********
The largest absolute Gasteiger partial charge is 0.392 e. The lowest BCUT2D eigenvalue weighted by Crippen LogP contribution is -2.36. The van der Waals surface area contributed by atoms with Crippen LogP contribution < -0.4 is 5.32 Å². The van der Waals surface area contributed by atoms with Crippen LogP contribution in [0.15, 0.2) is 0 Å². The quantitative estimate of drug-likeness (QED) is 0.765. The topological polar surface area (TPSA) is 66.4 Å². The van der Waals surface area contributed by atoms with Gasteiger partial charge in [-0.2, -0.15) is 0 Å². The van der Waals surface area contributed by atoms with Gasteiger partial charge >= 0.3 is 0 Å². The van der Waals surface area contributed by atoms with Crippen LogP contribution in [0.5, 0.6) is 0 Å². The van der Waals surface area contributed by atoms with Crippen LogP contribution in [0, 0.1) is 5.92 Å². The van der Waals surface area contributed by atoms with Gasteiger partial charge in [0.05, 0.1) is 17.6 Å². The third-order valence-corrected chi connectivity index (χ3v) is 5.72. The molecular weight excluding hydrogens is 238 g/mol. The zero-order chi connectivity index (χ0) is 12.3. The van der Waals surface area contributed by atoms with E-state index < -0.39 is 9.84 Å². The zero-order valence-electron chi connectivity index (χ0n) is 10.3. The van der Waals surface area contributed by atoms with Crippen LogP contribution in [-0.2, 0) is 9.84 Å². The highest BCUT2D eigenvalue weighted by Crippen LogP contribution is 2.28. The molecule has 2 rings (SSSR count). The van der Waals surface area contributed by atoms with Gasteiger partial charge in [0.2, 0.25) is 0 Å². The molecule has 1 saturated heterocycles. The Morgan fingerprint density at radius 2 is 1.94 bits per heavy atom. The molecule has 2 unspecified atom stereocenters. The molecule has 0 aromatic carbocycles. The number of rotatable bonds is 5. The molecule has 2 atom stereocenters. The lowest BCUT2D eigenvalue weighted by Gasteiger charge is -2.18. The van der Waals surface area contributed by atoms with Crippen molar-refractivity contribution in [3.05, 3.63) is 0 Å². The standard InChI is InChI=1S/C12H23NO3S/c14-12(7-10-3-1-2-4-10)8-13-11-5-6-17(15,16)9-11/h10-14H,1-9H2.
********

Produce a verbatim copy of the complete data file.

The largest absolute Gasteiger partial charge is 0.392 e. The lowest BCUT2D eigenvalue weighted by Crippen LogP contribution is -2.36. The van der Waals surface area contributed by atoms with Crippen LogP contribution < -0.4 is 5.32 Å². The van der Waals surface area contributed by atoms with Crippen LogP contribution in [0.15, 0.2) is 0 Å². The quantitative estimate of drug-likeness (QED) is 0.765. The topological polar surface area (TPSA) is 66.4 Å². The van der Waals surface area contributed by atoms with Gasteiger partial charge in [-0.2, -0.15) is 0 Å². The van der Waals surface area contributed by atoms with Gasteiger partial charge >= 0.3 is 0 Å². The van der Waals surface area contributed by atoms with Crippen LogP contribution in [0.5, 0.6) is 0 Å². The van der Waals surface area contributed by atoms with Crippen LogP contribution in [0, 0.1) is 5.92 Å². The van der Waals surface area contributed by atoms with Gasteiger partial charge in [0.05, 0.1) is 17.6 Å². The third-order valence-corrected chi connectivity index (χ3v) is 5.72. The molecular weight excluding hydrogens is 238 g/mol. The zero-order chi connectivity index (χ0) is 12.3. The van der Waals surface area contributed by atoms with E-state index < -0.39 is 9.84 Å². The zero-order valence-electron chi connectivity index (χ0n) is 10.3. The van der Waals surface area contributed by atoms with Crippen LogP contribution in [-0.2, 0) is 9.84 Å². The highest BCUT2D eigenvalue weighted by Crippen LogP contribution is 2.28. The molecule has 2 rings (SSSR count). The van der Waals surface area contributed by atoms with Gasteiger partial charge in [0.2, 0.25) is 0 Å². The molecule has 1 saturated heterocycles. The Morgan fingerprint density at radius 2 is 1.94 bits per heavy atom. The molecule has 2 unspecified atom stereocenters. The molecule has 0 aromatic carbocycles. The number of rotatable bonds is 5. The molecule has 2 atom stereocenters. The lowest BCUT2D eigenvalue weighted by Gasteiger charge is -2.18. The van der Waals surface area contributed by atoms with Crippen molar-refractivity contribution in [3.05, 3.63) is 0 Å². The standard InChI is InChI=1S/C12H23NO3S/c14-12(7-10-3-1-2-4-10)8-13-11-5-6-17(15,16)9-11/h10-14H,1-9H2.